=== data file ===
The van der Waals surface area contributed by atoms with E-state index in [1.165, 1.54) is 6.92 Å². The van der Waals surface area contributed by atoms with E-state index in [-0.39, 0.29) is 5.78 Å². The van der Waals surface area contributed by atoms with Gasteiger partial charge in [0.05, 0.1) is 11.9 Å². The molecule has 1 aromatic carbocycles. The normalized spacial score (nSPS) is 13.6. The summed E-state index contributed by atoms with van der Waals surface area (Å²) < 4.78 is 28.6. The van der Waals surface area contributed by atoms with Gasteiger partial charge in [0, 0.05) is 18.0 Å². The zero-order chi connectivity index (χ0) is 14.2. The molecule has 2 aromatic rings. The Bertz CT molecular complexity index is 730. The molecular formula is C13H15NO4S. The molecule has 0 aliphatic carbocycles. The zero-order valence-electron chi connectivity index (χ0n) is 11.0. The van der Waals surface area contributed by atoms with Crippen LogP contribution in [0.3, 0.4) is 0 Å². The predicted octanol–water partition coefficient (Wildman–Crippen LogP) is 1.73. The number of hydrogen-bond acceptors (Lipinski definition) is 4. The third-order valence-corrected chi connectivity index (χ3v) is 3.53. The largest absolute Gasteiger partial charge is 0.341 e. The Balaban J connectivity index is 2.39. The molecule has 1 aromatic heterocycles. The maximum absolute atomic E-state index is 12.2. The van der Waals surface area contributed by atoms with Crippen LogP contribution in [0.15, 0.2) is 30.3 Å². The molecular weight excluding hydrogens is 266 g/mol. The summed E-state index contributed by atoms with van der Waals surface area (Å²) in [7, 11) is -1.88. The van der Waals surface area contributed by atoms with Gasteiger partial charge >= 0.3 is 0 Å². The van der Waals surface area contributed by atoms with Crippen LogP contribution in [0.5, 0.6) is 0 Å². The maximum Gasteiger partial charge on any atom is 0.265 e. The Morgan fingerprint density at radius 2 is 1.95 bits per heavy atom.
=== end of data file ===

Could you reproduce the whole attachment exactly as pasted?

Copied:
The van der Waals surface area contributed by atoms with E-state index in [1.165, 1.54) is 6.92 Å². The van der Waals surface area contributed by atoms with E-state index in [-0.39, 0.29) is 5.78 Å². The van der Waals surface area contributed by atoms with Gasteiger partial charge in [0.05, 0.1) is 11.9 Å². The molecule has 1 aromatic carbocycles. The normalized spacial score (nSPS) is 13.6. The summed E-state index contributed by atoms with van der Waals surface area (Å²) < 4.78 is 28.6. The van der Waals surface area contributed by atoms with Gasteiger partial charge in [0, 0.05) is 18.0 Å². The zero-order chi connectivity index (χ0) is 14.2. The molecule has 2 aromatic rings. The Bertz CT molecular complexity index is 730. The molecular formula is C13H15NO4S. The molecule has 0 aliphatic carbocycles. The zero-order valence-electron chi connectivity index (χ0n) is 11.0. The van der Waals surface area contributed by atoms with Crippen LogP contribution in [0.3, 0.4) is 0 Å². The predicted octanol–water partition coefficient (Wildman–Crippen LogP) is 1.73. The number of hydrogen-bond acceptors (Lipinski definition) is 4. The third-order valence-corrected chi connectivity index (χ3v) is 3.53. The largest absolute Gasteiger partial charge is 0.341 e. The Balaban J connectivity index is 2.39. The molecule has 1 aromatic heterocycles. The maximum absolute atomic E-state index is 12.2. The van der Waals surface area contributed by atoms with Crippen LogP contribution in [0.15, 0.2) is 30.3 Å². The molecular weight excluding hydrogens is 266 g/mol. The summed E-state index contributed by atoms with van der Waals surface area (Å²) in [7, 11) is -1.88. The van der Waals surface area contributed by atoms with Gasteiger partial charge >= 0.3 is 0 Å². The van der Waals surface area contributed by atoms with Crippen LogP contribution in [0.5, 0.6) is 0 Å². The maximum Gasteiger partial charge on any atom is 0.265 e. The Morgan fingerprint density at radius 2 is 1.95 bits per heavy atom.